If you want to share a meal with an alien, you may have to begin by broadening your definition of a meal. A lot.
That's the conclusion Christy Spackman, a social scientist, chemist and chef at the School for the Future of Innovation in Society at Arizona State University (ASU), came to when she began thinking about the role food could play in establishing diplomatic relationships with extraterrestrial beings. Her "menu" was inspired by an ASU project focused on developing communities beyond Earth.
Spackman started by thinking about how films and other science fiction depict aliens, but she wasn't satisfied by the narrow-mindedness of those portrayals. "Even though the aliens are dissimilar [from humans] in color or size, they sort of eat the same way we do — unless they are a slug that is eating us," she told Space.com.
She wanted to explore a vision of life that was broader, stranger, less accessible. "What are the sorts of experiences that I could share with aliens around me — with palm trees, with grass?" Spackman said. "How do you eat with a rock?"
And when it comes down to it, Spackman said, sharing a meal can be about much more than simply putting food in one's mouth. Think of holiday feasts or meticulously stage-managed diplomatic meals — each is an entire, complex experience.
So, Spackman put together a menu of sensory experiences she would want to share with aliens to convey the reality of living as a human in her patch of the Earth, the greater Phoenix area. First comes a feast of light at James Turrell ASU Skyspace, an architectural installation surrounding an opening to the sky about 15-foot square. "Your first course is actually the perceptual experience of how light interacts with eyes, and that's going to be entirely different for every species at [the] table," Spackman said.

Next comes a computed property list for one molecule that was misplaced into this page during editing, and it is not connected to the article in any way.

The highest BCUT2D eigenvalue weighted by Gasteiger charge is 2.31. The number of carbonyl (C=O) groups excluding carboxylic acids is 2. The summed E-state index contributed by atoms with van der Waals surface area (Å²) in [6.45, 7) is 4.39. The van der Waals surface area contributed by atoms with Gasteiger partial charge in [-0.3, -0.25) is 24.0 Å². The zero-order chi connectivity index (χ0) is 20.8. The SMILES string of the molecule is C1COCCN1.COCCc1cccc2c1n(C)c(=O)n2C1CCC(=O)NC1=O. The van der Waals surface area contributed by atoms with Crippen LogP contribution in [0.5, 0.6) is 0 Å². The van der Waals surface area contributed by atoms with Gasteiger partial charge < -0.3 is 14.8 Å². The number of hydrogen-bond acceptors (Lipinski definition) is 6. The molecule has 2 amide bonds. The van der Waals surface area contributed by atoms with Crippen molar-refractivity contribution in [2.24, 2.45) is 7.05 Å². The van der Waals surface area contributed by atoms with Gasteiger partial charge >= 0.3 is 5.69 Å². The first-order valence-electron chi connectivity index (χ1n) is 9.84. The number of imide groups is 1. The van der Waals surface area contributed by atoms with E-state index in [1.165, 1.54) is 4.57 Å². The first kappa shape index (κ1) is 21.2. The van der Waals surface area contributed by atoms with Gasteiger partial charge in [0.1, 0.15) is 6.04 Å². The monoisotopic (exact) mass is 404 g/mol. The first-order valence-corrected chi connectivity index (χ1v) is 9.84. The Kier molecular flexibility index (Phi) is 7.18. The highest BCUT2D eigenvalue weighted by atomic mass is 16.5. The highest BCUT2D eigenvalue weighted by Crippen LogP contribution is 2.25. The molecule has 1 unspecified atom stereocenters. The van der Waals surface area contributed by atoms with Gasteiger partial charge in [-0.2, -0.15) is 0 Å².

Next would come the varied experiences of the smell of creosote after a rain. "It reminds me of a freshness, a slight greenness," Spackman said, "something that kind of makes your nose feel like it's come up against a metal, but a metal that you like." The next sensation might be that of standing below the flight path of arriving and departing airplanes near the Phoenix airport, feeling the vibrations of sound ripple through the atmosphere.
From there, the sensory meal continues with 15 minutes of standing out in a monsoon rain in August, when a quick-lived storm dumps buckets of water, then disappears again. Spackman saved the traditional fare of menus for last, offering a dessert of steamed pudding made from local mesquite seeds, topped with bitter orange marmalade and cream. She designed the dish to evoke the complicated cultural history of a colonized region injected with "that weirdness of the cow that really doesn't want to be hanging out in the desert," she said.
Whether Spackman's individual courses resonate with you or not, the project wasn't simply an idle thought experiment; it also reflects very real societal issues we need to confront, she said. "When we ask questions about space, we're really asking about each other," Spackman said. "When we're talking about aliens, we're really talking about those people around us who maybe we don't entirely understand."
And any meal shared with aliens would surely include some awkward moments or situations that simple etiquette guidelines can't quite encompass, making it an experience in and of itself. "It calls for generosity of spirit, both in those who are producing and for those who are consuming, and a willingness to say, 'This will never be perfect, so we can meet at the good enough,'" Spackman said.
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